[Numpy-discussion] Back to numexpr
tim.hochberg at cox.net
Tue Jun 13 11:56:37 CDT 2006
I've finally got around to looking at numexpr again. Specifically, I'm
looking at Francesc Altet's numexpr-0.2, with the idea of harmonizing
the two versions. Let me go through his list of enhancements and comment
(my comments are dedented):
- Addition of a boolean type. This allows better array copying times
for large arrays (lightweight computations ara typically bounded by
Adding this to numexpr looks like a no brainer. Behaviour of booleans
are different than integers, so in addition to being more memory
efficient, this enables boolean &, |, ~, etc to work properly.
- Enhanced performance for strided and unaligned data, specially for
lightweigth computations (e.g. 'a>10'). With this and the addition of
the boolean type, we can get up to 2x better times than previous
versions. Also, most of the supported computations goes faster than
with numpy or numarray, even the simplest one.
Francesc, if you're out there, can you briefly describe what this
support consists of? It's been long enough since I was messing with this
that it's going to take me a while to untangle NumExpr_run, where I
expect it's lurking, so any hints would be appreciated.
- Addition of ~, & and | operators (a la numarray.where)
- Support for both numpy and numarray (use the flag --force-numarray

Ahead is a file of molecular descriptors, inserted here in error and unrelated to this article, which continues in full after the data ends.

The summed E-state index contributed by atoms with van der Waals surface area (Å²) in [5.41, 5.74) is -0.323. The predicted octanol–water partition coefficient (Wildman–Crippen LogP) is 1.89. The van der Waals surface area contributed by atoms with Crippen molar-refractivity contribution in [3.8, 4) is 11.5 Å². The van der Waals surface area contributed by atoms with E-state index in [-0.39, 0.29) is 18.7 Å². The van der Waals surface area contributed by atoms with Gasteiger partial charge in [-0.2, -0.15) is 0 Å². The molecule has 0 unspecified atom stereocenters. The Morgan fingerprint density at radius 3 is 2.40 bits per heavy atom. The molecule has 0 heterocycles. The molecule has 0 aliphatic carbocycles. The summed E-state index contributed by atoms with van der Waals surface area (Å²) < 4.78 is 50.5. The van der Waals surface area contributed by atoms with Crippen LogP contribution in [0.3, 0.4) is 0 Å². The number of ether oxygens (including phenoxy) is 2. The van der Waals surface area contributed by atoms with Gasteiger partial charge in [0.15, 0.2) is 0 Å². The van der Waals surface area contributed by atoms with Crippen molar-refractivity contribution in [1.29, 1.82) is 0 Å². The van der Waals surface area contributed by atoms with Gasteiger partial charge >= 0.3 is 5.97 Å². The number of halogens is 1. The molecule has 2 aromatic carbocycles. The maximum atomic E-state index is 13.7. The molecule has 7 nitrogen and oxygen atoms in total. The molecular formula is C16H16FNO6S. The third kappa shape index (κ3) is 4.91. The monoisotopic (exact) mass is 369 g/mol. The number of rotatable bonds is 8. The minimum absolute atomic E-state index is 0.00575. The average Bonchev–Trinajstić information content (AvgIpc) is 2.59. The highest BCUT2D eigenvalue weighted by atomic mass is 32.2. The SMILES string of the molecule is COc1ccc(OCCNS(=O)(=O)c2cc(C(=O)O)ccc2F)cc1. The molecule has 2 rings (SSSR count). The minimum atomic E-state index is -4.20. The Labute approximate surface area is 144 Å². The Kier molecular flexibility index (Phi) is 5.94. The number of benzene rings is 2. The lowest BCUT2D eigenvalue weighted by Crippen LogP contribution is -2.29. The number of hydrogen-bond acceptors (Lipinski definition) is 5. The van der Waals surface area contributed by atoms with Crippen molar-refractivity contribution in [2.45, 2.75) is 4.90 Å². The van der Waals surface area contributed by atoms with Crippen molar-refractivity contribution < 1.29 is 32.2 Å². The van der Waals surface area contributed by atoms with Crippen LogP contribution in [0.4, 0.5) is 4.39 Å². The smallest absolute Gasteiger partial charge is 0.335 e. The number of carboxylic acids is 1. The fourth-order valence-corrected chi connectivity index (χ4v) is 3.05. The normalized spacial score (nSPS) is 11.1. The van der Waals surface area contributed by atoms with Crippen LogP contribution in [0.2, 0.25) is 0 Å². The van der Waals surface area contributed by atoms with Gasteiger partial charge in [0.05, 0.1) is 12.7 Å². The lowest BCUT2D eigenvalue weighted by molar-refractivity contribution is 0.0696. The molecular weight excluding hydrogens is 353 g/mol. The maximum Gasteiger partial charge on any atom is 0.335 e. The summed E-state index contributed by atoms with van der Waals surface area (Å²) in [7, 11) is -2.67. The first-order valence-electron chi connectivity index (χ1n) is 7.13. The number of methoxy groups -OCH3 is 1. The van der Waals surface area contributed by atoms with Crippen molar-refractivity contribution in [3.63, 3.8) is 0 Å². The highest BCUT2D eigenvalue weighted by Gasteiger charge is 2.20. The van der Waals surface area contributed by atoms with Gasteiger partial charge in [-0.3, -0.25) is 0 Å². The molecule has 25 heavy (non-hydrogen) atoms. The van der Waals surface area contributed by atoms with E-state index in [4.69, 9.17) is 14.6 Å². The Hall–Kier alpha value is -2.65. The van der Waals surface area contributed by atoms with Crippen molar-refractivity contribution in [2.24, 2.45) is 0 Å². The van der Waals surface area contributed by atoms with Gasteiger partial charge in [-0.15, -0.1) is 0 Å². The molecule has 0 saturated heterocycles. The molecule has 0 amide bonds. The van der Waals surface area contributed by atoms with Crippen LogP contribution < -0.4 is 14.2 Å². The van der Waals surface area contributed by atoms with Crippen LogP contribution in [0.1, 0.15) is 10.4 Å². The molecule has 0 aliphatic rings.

At first glance this looks like it doesn't make things to messy, so I'm
in favor of incorporating this.
- Added a new benchmark for testing boolean expressions and
strided/unaligned arrays: boolean_timing.py
Benchmarks are always good.
Things that I want to address in the future:
- Add tests on strided and unaligned data (currently only tested
Yep! Tests are good.
- Add types for int16, int64 (in 32-bit platforms), float32,
complex64 (simple prec.)
I have some specific ideas about how this should be accomplished.
Basically, I don't think we want to support every type in the same way,
since this is going to make the case statement blow up to an enormous
size. This may slow things down and at a minimum it will make things
less comprehensible. My thinking is that we only add casts for the extra
types and do the computations at high precision. Thus adding two int16
numbers compiles to two OP_CAST_Ffs followed by an OP_ADD_FFF, and then
a OP_CAST_fF. The details are left as an excercise to the reader ;-).
So, adding int16, float32, complex64 should only require the addition of
6 casting opcodes plus appropriate modifications to the compiler.
For large arrays, this should have most of the benfits of giving each
type it's own opcode, since the memory bandwidth is still small, while
keeping the interpreter relatively simple.
Unfortunately, int64 doesn't fit under this scheme; is it used enough to
matter? I hate pile a whole pile of new opcodes on for something that's
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